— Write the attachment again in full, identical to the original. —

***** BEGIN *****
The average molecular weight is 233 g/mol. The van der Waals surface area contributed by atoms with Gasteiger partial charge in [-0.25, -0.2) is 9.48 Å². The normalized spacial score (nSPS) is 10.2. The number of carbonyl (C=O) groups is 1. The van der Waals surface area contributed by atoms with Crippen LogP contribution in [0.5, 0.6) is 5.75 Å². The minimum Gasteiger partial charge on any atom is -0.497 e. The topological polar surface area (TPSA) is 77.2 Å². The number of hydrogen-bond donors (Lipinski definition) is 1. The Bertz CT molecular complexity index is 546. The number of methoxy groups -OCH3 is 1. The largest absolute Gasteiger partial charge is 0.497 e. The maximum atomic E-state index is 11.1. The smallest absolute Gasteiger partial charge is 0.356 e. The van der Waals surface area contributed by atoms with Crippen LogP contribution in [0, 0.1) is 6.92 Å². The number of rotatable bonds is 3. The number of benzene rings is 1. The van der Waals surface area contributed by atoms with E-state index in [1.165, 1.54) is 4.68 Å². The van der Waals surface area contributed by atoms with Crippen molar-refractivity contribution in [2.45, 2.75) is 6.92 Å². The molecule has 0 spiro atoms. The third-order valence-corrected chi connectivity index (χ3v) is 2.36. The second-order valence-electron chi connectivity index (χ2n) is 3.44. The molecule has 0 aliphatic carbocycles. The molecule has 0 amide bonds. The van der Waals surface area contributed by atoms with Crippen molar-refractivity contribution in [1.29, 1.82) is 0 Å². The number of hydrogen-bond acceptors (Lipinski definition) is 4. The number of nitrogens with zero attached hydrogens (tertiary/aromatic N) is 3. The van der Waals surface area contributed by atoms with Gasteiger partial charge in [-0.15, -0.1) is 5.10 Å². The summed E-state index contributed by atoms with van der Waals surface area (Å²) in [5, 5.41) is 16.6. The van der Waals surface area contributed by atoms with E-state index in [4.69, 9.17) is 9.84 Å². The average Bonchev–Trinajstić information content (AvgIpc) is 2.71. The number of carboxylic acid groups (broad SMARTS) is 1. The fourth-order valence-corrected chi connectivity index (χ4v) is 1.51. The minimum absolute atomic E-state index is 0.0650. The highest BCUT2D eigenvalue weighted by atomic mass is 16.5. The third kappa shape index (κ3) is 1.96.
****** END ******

The average molecular weight is 233 g/mol. The van der Waals surface area contributed by atoms with Gasteiger partial charge in [-0.25, -0.2) is 9.48 Å². The normalized spacial score (nSPS) is 10.2. The number of carbonyl (C=O) groups is 1. The van der Waals surface area contributed by atoms with Crippen LogP contribution in [0.5, 0.6) is 5.75 Å². The minimum Gasteiger partial charge on any atom is -0.497 e. The topological polar surface area (TPSA) is 77.2 Å². The number of hydrogen-bond donors (Lipinski definition) is 1. The Bertz CT molecular complexity index is 546. The number of methoxy groups -OCH3 is 1. The largest absolute Gasteiger partial charge is 0.497 e. The maximum atomic E-state index is 11.1. The smallest absolute Gasteiger partial charge is 0.356 e. The van der Waals surface area contributed by atoms with Crippen LogP contribution in [0, 0.1) is 6.92 Å². The number of rotatable bonds is 3. The number of benzene rings is 1. The van der Waals surface area contributed by atoms with E-state index in [1.165, 1.54) is 4.68 Å². The van der Waals surface area contributed by atoms with Crippen molar-refractivity contribution in [2.45, 2.75) is 6.92 Å². The molecule has 0 spiro atoms. The third-order valence-corrected chi connectivity index (χ3v) is 2.36. The second-order valence-electron chi connectivity index (χ2n) is 3.44. The molecule has 0 aliphatic carbocycles. The molecule has 0 amide bonds. The van der Waals surface area contributed by atoms with Crippen molar-refractivity contribution in [1.29, 1.82) is 0 Å². The number of hydrogen-bond acceptors (Lipinski definition) is 4. The number of nitrogens with zero attached hydrogens (tertiary/aromatic N) is 3. The van der Waals surface area contributed by atoms with Gasteiger partial charge in [-0.15, -0.1) is 5.10 Å². The summed E-state index contributed by atoms with van der Waals surface area (Å²) in [5, 5.41) is 16.6. The van der Waals surface area contributed by atoms with E-state index in [4.69, 9.17) is 9.84 Å². The average Bonchev–Trinajstić information content (AvgIpc) is 2.71. The number of carboxylic acid groups (broad SMARTS) is 1. The fourth-order valence-corrected chi connectivity index (χ4v) is 1.51. The minimum absolute atomic E-state index is 0.0650. The highest BCUT2D eigenvalue weighted by atomic mass is 16.5. The third kappa shape index (κ3) is 1.96.